Australian exporters welcome news trade pact with China will commence before Christmas
A wish, following news that the China-Australia Free Trade Agreement (ChAFTA) will enter force on 20 December.
The timing of the ratification will deliver a rapid double tariff cut – the first upon ChAFTA’s implementation and another on 1 January 2016.
David Minnis, chairman of the Australian Horticultural Exporters Association (AHEA), said the move would bring immediate and long-term benefits to trade into the People’s Republic.
“Australian fresh horticulture exporters welcome ChAFTA as low cost labour countries such as New Zealand, Peru and Chile have had existing FTAs with zero duties for some time hindering our competitiveness,” Minnis explained. With ChAFTA in place, exporters’ hands are no longer tied and the Australian horticultural industry will able to flourish and grow.”
China’s proximity and growing middle class make it a major focus market for Australian exporters, however, direct fresh produce shipments into the Asian nation have been limited by high tariffs and difficult quarantine protocols.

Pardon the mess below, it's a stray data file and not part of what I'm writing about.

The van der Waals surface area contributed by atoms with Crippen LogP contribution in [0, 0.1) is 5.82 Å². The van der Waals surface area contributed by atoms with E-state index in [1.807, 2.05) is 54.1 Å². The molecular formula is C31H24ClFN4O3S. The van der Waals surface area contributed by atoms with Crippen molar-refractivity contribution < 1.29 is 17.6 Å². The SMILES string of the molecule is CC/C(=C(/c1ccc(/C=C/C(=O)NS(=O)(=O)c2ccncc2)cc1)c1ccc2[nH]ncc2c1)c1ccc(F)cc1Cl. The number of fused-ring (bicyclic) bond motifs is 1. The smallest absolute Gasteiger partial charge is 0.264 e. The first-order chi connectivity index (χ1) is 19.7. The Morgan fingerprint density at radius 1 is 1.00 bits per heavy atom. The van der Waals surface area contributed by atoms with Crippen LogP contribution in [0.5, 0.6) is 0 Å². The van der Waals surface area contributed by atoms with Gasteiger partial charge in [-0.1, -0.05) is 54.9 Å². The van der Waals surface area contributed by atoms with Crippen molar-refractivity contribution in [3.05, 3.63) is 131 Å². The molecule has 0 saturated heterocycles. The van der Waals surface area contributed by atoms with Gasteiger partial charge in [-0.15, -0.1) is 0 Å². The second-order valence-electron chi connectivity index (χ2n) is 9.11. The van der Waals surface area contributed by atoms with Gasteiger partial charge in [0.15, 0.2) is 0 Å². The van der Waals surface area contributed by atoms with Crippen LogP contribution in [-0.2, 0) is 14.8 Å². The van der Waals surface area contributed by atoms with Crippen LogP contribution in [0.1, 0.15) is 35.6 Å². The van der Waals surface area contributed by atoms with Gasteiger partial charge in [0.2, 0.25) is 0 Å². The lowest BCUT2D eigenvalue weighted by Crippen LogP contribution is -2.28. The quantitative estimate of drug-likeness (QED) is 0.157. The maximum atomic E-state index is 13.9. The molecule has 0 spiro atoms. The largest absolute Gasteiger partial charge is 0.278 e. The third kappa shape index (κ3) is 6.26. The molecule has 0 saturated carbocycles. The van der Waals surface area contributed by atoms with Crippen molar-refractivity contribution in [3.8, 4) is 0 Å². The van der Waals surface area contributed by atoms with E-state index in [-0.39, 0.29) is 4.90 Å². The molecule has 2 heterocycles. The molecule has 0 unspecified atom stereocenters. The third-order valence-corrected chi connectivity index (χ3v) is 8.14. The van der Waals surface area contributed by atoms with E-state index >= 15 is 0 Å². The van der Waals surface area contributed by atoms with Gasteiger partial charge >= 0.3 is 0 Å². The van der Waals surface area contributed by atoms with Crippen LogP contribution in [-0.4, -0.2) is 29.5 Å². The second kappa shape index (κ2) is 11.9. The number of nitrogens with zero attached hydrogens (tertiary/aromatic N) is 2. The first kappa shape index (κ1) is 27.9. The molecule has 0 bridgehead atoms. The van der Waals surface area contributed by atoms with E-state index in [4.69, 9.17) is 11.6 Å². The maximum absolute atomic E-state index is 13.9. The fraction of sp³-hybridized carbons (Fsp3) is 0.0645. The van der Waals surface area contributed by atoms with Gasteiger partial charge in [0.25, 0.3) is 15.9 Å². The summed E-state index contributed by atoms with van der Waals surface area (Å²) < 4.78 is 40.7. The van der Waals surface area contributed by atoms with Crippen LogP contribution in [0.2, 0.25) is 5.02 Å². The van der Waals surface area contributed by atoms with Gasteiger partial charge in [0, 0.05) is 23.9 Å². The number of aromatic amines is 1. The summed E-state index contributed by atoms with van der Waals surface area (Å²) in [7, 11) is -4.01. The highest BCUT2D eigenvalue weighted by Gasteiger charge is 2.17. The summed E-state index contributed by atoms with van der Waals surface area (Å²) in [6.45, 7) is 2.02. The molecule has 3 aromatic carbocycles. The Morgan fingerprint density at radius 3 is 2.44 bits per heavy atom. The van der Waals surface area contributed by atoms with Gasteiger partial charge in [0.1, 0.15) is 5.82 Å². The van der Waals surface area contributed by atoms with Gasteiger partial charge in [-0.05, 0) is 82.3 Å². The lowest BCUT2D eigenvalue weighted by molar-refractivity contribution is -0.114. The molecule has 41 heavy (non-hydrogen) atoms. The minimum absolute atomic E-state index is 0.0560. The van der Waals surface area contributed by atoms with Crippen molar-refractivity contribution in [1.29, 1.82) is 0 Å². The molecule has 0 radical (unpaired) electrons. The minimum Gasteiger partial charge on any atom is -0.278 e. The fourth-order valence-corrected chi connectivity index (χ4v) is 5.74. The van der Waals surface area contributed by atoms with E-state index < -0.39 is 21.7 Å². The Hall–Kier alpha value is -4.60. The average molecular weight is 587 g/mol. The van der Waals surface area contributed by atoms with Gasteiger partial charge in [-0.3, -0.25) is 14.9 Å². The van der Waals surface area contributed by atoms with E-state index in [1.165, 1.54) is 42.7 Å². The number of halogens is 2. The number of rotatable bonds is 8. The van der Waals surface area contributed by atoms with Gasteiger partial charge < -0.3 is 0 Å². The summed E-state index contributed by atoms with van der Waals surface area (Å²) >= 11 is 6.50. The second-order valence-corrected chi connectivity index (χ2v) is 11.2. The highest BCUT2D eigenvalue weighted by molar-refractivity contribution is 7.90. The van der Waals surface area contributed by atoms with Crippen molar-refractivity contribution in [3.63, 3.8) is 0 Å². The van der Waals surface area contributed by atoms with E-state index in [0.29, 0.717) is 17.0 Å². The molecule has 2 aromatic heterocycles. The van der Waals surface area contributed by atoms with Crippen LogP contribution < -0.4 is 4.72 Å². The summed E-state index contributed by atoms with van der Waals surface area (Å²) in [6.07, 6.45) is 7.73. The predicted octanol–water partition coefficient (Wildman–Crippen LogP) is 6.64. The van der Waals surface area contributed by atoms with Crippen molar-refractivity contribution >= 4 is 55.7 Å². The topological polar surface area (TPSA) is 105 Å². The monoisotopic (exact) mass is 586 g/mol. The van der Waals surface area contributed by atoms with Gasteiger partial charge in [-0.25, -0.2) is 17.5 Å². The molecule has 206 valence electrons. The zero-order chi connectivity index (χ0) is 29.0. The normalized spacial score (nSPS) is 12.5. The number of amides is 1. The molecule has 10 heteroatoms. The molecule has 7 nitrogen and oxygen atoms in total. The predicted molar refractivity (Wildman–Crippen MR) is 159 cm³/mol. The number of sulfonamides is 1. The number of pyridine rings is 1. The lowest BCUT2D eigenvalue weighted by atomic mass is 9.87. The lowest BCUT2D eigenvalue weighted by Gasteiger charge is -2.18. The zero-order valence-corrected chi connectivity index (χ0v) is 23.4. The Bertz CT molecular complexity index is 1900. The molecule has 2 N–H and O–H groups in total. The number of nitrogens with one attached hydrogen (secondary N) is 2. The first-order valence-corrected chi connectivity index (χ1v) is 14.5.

AHEA data suggests Australian shipments accounted for 0.2 per cent of China’s citrus trade in 2015, excluding volumes sent to Hong Kong, while direct programmes for Australian grapes (27 per cent tariff) and apples (22 per cent tariff) continue to develop off low bases. Mangoes, Tasmanian cherries and plums remain small niche products relative to the market size.
ChAFTA will go some way to boosting Australia’s presence in the market, with 10 to 30 per cent tariffs on most fruit, vegetable and nut products set to be eliminated over the next four years. Citrus is one of the exceptions, with 11 to 30 per cent tariffs on various lines to be eliminated within the next eight years.
ChAFTA does not take into consideration that Australia does not have direct access into the Chinese market for a number of products including avocados, blueberries and lychees. AHEA executive director, Michelle Christoe, hoped ChAFTA would provide a platform for further market access and protocol discussions.
“FTA’s are critical to the future of horticultural exports,” Christoe explained. “They enable the industry to be on an equal playing field with competing countries and encourage two way trade between nations.”